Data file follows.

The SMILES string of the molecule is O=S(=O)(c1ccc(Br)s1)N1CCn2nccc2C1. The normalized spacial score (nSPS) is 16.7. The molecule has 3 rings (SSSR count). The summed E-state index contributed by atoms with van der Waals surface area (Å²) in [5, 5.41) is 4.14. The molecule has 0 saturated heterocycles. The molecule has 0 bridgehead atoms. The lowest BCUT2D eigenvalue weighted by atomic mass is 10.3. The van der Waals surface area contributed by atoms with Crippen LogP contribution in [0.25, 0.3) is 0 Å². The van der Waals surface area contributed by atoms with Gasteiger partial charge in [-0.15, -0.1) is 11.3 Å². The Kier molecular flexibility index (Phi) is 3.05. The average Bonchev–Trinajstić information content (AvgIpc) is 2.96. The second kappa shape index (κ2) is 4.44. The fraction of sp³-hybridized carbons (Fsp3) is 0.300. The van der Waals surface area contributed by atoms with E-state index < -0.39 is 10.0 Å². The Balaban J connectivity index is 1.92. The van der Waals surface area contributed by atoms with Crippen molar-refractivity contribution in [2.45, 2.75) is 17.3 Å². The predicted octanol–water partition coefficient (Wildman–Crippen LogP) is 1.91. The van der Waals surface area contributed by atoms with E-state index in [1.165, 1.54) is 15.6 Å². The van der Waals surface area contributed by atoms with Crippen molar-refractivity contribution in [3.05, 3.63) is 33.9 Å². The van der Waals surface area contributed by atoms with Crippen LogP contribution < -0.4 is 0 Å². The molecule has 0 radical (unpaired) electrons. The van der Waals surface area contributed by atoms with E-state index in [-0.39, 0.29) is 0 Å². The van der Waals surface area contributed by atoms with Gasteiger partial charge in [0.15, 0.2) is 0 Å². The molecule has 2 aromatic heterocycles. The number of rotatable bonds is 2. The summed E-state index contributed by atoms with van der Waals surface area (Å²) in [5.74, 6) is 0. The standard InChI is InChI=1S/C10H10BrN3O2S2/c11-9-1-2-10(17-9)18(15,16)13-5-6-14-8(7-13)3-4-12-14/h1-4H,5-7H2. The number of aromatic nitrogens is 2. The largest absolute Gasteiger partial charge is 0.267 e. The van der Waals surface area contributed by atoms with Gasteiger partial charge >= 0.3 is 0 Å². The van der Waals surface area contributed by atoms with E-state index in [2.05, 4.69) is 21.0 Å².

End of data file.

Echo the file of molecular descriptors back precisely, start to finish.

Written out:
The SMILES string of the molecule is O=S(=O)(c1ccc(Br)s1)N1CCn2nccc2C1. The normalized spacial score (nSPS) is 16.7. The molecule has 3 rings (SSSR count). The summed E-state index contributed by atoms with van der Waals surface area (Å²) in [5, 5.41) is 4.14. The molecule has 0 saturated heterocycles. The molecule has 0 bridgehead atoms. The lowest BCUT2D eigenvalue weighted by atomic mass is 10.3. The van der Waals surface area contributed by atoms with Crippen LogP contribution in [0.25, 0.3) is 0 Å². The van der Waals surface area contributed by atoms with Gasteiger partial charge in [-0.15, -0.1) is 11.3 Å². The Kier molecular flexibility index (Phi) is 3.05. The average Bonchev–Trinajstić information content (AvgIpc) is 2.96. The second kappa shape index (κ2) is 4.44. The fraction of sp³-hybridized carbons (Fsp3) is 0.300. The van der Waals surface area contributed by atoms with E-state index < -0.39 is 10.0 Å². The Balaban J connectivity index is 1.92. The van der Waals surface area contributed by atoms with Crippen molar-refractivity contribution in [2.45, 2.75) is 17.3 Å². The predicted octanol–water partition coefficient (Wildman–Crippen LogP) is 1.91. The van der Waals surface area contributed by atoms with E-state index in [1.165, 1.54) is 15.6 Å². The van der Waals surface area contributed by atoms with Crippen molar-refractivity contribution in [3.05, 3.63) is 33.9 Å². The van der Waals surface area contributed by atoms with Crippen LogP contribution < -0.4 is 0 Å². The molecule has 0 radical (unpaired) electrons. The van der Waals surface area contributed by atoms with E-state index in [-0.39, 0.29) is 0 Å². The van der Waals surface area contributed by atoms with Gasteiger partial charge in [0.15, 0.2) is 0 Å². The molecule has 2 aromatic heterocycles. The number of rotatable bonds is 2. The summed E-state index contributed by atoms with van der Waals surface area (Å²) in [5.74, 6) is 0. The standard InChI is InChI=1S/C10H10BrN3O2S2/c11-9-1-2-10(17-9)18(15,16)13-5-6-14-8(7-13)3-4-12-14/h1-4H,5-7H2. The number of aromatic nitrogens is 2. The largest absolute Gasteiger partial charge is 0.267 e. The van der Waals surface area contributed by atoms with Gasteiger partial charge >= 0.3 is 0 Å². The van der Waals surface area contributed by atoms with E-state index in [2.05, 4.69) is 21.0 Å².